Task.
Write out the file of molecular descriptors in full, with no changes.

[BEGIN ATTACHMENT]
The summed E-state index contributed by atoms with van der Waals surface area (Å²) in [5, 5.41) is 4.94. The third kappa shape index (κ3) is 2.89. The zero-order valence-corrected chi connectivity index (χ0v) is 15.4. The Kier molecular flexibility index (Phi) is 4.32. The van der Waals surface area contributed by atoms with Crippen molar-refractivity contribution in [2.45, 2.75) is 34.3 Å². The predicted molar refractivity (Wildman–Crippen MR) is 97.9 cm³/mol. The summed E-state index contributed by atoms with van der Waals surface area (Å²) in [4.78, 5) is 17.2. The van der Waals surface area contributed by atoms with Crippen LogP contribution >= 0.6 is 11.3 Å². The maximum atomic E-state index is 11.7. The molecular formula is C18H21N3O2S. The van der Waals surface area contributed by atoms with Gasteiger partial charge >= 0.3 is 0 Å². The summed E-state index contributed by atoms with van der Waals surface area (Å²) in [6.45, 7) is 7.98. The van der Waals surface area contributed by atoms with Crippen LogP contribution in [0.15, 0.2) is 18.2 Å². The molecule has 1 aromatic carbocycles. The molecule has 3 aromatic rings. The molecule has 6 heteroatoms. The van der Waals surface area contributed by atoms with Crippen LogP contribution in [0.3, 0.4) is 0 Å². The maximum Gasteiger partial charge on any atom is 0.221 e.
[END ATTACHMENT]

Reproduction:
The summed E-state index contributed by atoms with van der Waals surface area (Å²) in [5, 5.41) is 4.94. The third kappa shape index (κ3) is 2.89. The zero-order valence-corrected chi connectivity index (χ0v) is 15.4. The Kier molecular flexibility index (Phi) is 4.32. The van der Waals surface area contributed by atoms with Crippen molar-refractivity contribution in [2.45, 2.75) is 34.3 Å². The predicted molar refractivity (Wildman–Crippen MR) is 97.9 cm³/mol. The summed E-state index contributed by atoms with van der Waals surface area (Å²) in [4.78, 5) is 17.2. The van der Waals surface area contributed by atoms with Crippen LogP contribution >= 0.6 is 11.3 Å². The maximum atomic E-state index is 11.7. The molecular formula is C18H21N3O2S. The van der Waals surface area contributed by atoms with Gasteiger partial charge >= 0.3 is 0 Å². The summed E-state index contributed by atoms with van der Waals surface area (Å²) in [6.45, 7) is 7.98. The van der Waals surface area contributed by atoms with Crippen LogP contribution in [0.15, 0.2) is 18.2 Å². The molecule has 1 aromatic carbocycles. The molecule has 3 aromatic rings. The molecule has 6 heteroatoms. The van der Waals surface area contributed by atoms with Crippen LogP contribution in [0.3, 0.4) is 0 Å². The maximum Gasteiger partial charge on any atom is 0.221 e.